Previous studies also chose a narrow selection of experts. It is clear who is an expert on machine learning, but less clear who is qualified to answer question on the nature of intelligence. While the sample in  was wide ranging in academic discipline (but still weighted towards computer science),  only surveyed attendees of machine learning conferences. This excludes much of the available expertise on intelligence (artificial and biological) from neighbouring disciplines and subfields. And as Page [26, 27] and Landemore  argue, the diversity between prediction models in a sample can make a substantial difference to prediction outcomes. Lastly, these surveys rely on an expertise that is not verifiably held by the experts they surveyed. Experts who did not receive training in forecasting tend to have poor predictive judgement [29,30,31], even in their field of expertise and especially for long timescales. This might question the reliability of previous quantitative surveys on AI progress.
Our approach addresses the limitation of quantitative surveys in three ways: first, by refraining from demanding quantitative predictions of AI experts, second, by diversifying the expertise in our sample size by expanding the notion of an AI expert to expertise with relevance to AI, including subfields of neuroscience, cognitive science, philosophy and mathematics and third, by focusing on the extraction of reasons and arguments behind expert disagreement.
Our aim is neither to predict what deep learning will or will not be able to do, nor when HLMI will be achieved. Both are questions that will be answered by research, not forecasts. We use the concept of HLMI only to stimulate the discussion on deep learning limitations. Our aim is to identify those research projects that will most likely advance our understanding of intelligence. We do this by mapping the disagreement without resolving or picking a position within it. The hope is to show that we can clarify, foster and use debate for the overall advancement of progress in AI—a goal common to both sides.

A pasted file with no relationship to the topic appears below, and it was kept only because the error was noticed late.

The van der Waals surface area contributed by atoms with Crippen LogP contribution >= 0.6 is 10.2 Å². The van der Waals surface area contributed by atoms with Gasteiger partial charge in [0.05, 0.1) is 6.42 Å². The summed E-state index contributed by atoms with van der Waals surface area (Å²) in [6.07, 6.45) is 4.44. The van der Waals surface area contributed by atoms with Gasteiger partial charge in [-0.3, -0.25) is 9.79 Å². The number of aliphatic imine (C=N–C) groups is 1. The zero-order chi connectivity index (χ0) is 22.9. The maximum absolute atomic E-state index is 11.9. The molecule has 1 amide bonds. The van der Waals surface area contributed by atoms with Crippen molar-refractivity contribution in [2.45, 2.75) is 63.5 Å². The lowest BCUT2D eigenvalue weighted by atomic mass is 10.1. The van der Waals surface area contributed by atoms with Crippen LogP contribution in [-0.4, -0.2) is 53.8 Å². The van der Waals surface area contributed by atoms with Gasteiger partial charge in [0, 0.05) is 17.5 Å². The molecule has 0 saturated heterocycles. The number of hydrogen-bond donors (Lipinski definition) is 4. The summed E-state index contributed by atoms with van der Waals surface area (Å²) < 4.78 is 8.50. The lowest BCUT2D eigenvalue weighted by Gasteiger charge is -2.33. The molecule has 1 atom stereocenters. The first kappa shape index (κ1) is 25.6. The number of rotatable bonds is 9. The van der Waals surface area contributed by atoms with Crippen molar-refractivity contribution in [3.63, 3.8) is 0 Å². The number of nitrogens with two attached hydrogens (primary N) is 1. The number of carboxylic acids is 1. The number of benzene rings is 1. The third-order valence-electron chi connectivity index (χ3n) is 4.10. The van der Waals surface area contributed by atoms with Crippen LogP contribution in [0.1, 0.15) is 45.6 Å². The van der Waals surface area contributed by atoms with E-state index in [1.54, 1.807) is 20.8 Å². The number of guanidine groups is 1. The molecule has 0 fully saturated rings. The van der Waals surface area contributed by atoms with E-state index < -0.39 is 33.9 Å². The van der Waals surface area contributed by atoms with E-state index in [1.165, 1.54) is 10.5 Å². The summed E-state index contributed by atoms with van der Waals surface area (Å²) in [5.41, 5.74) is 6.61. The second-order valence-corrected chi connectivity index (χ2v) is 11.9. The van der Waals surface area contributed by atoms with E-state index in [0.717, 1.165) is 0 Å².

We conducted 25 expert interviews resulting in the identification of 40 limitations of the deep learning approach and 5 origins of expert disagreement. These origins are open scientific questions that partially explain different interpretations by experts and thereby elucidate central issues in AI research. They are: abstraction, generalisation, explanatory models, emergence of planning and intervention. We explore both optimistic and pessimistic arguments that are related to each of the five key questions. We explore common beliefs that underpin optimistic and pessimistic argumentation. Our data provide a basis upon which to construct a research agenda that addresses key deep learning limitations.
This paper makes several novel contributions. First, we systematically collect a list of significant limitations of deep learning from a diverse set of experts. Second, we make these expert estimates legible and transparent, by revealing the reasons and arguments that underlie them. We thereby reduce the information asymmetries between insiders and outsiders to the debate. Third, we make use of our map of expert disagreement to identify central open research questions which can be used build a strategic research agenda to advance progress on current limitations.
This paper outlines the methodology, followed by the results which include a list of limitations and the analysis of arguments derived from interviews. The analysis has a description of common beliefs associated with optimistic and pessimistic viewpoints, a description of five origins of disagreements with evidential excerpts from interviews. We conclude with a discussion section which notes the limitations of this investigation and outlines the proceeding use of expert disagreement in the construction of AI research agenda.